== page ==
• Fashionable Folks: Bonnets and Hats 1840-1900
  • Finding the Civil War in Your Family Album
  • Hairstyles 1840-1900
  • Photo-Organizing Practices
  • Preserving Your Family Photographs
  • Searching for Family History Photos: How to Get Them Now

  • 1860s photos | Abraham Lincoln | beards | cased images | children
    Sunday, 08 November 2015 16:09:19 (GMT Standard Time, UTC+00:00)  #  Comments [1]
    # Monday, 06 July 2015
    Triple Tintype Mystery
    Posted by Maureen

    Most of us feel lucky to have one picture of an ancestor, but imagine finding three images of an identical person in family photos and not knowing who he is. Obviously this man was important to someone in Kyndahl Carlson's family. This triple mystery appears in a family photo album.

    Here are the three pictures:

    In this image, he's posed between two men. The two men each rest a hand on his shoulder showing a close relationship. Kyndahl has no idea who they are. One could be the young man's father and the other a brother or they could be other relatives. 

    The young man wears a suit from the 1860s, with a velvet collar and wide lapels. The other two men also wear suits from the 1860s, but the tie on the man on the right suggests a date of circa 1870. There was a market for second-hand clothing, so it's possible that the young man's suit is a hand-me-down.

    He wears the same watch fob in both images.

    The man on the left has light blue eyes. A few weeks ago I wrote about Spotting Light Colored Eyes. This could be an identification clue if there are family stories about this man and his blue eyes.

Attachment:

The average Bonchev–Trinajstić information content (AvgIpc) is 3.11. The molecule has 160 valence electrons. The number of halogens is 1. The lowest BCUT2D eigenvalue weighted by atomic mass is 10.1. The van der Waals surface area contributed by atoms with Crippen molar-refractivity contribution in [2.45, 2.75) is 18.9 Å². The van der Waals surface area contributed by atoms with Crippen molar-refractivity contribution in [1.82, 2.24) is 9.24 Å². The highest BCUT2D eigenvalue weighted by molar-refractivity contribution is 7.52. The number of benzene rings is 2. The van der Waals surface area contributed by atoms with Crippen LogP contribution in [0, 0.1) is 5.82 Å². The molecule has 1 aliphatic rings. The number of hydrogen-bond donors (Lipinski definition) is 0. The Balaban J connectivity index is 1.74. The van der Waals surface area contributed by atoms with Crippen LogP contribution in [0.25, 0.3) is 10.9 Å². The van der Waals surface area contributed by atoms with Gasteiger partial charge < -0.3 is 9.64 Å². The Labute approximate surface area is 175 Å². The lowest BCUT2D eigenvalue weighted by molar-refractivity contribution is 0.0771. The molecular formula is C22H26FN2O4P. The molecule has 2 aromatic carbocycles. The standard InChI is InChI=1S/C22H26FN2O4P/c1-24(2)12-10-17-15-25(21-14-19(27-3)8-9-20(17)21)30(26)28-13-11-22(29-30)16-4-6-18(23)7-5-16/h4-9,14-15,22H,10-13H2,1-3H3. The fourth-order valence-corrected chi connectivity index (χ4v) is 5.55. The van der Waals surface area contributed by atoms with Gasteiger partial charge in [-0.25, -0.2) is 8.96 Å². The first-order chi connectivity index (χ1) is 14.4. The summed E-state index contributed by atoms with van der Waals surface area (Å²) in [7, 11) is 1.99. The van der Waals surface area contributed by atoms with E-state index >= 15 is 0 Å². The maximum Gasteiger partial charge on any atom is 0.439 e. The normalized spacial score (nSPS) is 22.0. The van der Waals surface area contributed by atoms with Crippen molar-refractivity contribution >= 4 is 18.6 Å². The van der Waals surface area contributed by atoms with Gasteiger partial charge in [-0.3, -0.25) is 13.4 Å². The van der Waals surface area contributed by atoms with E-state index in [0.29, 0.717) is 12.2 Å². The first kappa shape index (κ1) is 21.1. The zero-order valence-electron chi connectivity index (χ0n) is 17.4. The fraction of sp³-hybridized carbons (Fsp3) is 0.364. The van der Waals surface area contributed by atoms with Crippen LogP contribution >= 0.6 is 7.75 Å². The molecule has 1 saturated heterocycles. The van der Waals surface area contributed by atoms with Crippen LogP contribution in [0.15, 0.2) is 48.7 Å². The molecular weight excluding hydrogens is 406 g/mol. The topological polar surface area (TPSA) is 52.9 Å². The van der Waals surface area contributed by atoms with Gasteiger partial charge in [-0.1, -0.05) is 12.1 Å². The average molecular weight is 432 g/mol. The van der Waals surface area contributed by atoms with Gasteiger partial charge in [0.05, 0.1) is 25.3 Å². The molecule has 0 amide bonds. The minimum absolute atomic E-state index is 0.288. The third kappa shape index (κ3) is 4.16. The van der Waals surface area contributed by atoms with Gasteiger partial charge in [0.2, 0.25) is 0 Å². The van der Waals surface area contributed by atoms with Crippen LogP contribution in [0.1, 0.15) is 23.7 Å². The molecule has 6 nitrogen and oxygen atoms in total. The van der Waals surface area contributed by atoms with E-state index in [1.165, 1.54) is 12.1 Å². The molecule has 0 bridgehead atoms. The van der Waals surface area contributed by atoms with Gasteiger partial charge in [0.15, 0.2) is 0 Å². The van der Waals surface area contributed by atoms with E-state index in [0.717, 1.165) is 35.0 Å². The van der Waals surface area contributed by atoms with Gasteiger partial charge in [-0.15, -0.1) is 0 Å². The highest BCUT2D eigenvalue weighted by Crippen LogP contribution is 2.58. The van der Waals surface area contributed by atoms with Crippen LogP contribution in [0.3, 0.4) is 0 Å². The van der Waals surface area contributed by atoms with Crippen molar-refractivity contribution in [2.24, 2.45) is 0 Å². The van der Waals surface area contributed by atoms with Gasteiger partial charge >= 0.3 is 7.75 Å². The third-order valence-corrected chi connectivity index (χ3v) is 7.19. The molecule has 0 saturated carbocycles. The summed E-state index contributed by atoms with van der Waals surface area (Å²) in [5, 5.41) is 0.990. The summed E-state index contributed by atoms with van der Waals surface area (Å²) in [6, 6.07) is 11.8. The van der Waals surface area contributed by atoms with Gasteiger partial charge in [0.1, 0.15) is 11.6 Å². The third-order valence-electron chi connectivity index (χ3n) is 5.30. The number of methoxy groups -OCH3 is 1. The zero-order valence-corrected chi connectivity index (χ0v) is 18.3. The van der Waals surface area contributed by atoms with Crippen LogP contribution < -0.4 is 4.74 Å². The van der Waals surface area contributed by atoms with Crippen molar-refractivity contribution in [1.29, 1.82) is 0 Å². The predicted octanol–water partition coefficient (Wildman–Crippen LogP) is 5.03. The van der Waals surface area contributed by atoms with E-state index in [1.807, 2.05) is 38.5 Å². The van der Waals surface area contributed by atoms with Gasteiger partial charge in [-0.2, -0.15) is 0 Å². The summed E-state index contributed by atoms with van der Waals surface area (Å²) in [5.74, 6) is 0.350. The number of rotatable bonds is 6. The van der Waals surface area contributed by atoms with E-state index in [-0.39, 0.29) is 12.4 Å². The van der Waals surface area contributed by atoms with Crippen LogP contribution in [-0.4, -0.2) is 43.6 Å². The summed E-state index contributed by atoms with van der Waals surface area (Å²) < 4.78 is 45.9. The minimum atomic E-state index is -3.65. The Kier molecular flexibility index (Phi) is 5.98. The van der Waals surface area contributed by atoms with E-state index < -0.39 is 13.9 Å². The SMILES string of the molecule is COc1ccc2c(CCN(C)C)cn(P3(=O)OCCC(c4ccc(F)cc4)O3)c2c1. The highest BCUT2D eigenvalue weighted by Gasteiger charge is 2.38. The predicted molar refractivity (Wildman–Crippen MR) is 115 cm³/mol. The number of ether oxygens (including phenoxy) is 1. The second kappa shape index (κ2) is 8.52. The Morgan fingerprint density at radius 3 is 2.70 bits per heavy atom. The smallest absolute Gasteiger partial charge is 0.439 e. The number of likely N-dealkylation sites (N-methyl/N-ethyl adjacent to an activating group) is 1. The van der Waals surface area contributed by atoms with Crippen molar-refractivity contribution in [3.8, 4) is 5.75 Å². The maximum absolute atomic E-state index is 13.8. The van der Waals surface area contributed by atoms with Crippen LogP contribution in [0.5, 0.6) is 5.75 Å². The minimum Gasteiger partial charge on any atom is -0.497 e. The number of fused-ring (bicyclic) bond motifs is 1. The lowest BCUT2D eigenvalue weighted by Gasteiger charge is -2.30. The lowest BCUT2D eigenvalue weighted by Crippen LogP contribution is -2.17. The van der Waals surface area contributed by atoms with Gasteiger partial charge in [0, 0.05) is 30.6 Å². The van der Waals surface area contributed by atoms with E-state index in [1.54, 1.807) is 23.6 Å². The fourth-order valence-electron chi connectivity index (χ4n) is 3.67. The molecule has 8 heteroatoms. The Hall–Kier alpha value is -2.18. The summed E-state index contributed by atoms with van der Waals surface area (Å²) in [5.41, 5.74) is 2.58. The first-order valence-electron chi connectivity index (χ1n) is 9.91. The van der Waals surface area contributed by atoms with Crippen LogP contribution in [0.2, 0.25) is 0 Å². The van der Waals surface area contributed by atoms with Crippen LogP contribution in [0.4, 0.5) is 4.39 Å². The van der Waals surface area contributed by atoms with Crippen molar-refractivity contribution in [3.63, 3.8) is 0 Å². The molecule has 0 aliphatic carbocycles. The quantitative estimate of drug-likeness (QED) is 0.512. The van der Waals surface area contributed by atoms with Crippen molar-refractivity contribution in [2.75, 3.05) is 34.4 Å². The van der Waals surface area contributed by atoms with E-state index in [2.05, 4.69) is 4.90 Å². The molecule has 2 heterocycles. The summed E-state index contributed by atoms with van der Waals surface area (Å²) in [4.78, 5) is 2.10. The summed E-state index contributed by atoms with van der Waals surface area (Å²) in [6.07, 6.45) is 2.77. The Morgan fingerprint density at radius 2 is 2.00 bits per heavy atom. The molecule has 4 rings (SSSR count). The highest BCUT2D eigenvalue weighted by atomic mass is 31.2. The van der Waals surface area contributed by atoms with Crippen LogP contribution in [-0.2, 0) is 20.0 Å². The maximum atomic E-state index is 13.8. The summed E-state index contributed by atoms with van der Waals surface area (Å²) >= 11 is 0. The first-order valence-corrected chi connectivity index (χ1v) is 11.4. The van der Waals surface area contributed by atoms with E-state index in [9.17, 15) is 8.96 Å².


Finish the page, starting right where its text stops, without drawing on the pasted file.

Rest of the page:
The final tintype is very interesting!

    In this image, the same young man is posed with pants tucked into boots, no jacket, a fiddle, a pipe and an old hat. He's ready to perform. Is he really a performer, or was this arranged by the photographer? Fiddlers often tucked their pants into their boots and wore hats, but not necessarily this style.

    When faced with three images of the same person, it's helpful to arrange them in a timeline. In this case, that's difficult since all three images were taken around the same time. He doesn't age from picture to picture.  Here's the order that I think makes sense:

    A side-by-side timeline of images often reveals details overlooked when examining the images individually. What's apparent from this collage is the expression on his face. He's a solemn person with no smile and sad eyes. 

    Carlson's family lived in Maine, Wisconsin, Montana, South Dakota, Oregon and Idaho. The young man's identification depends in part on his branch of the family. At this point, that's unclear. I'd start by figuring out the following:
    • He's a teen. Who in Carlson's tree was in his mid-teens around 1870?
    • Does he look like anyone else in family photos? There could be another picture of him at an older age. He has a slim nose, a small mouth with narrow eyes and thin brows. Watch for men with similar features and facial shape.

    I'm hoping these additional details help Carlson figure out an identity.

    Identify your old mystery family photos with these guides by Maureen A. Taylor:

  • Family Photo Detective: Learn How to Find Genealogy Clues in Old Photos and Solve Family Photo Mysteries
  • Fashionable Folks: Bonnets and Hats 1840-1900
  • Finding the Civil War in Your Family Album
  • Hairstyles 1840-1900
  • Photo-Organizing Practices
  • Preserving Your Family Photographs
  • Searching for Family History Photos: How to Get Them Now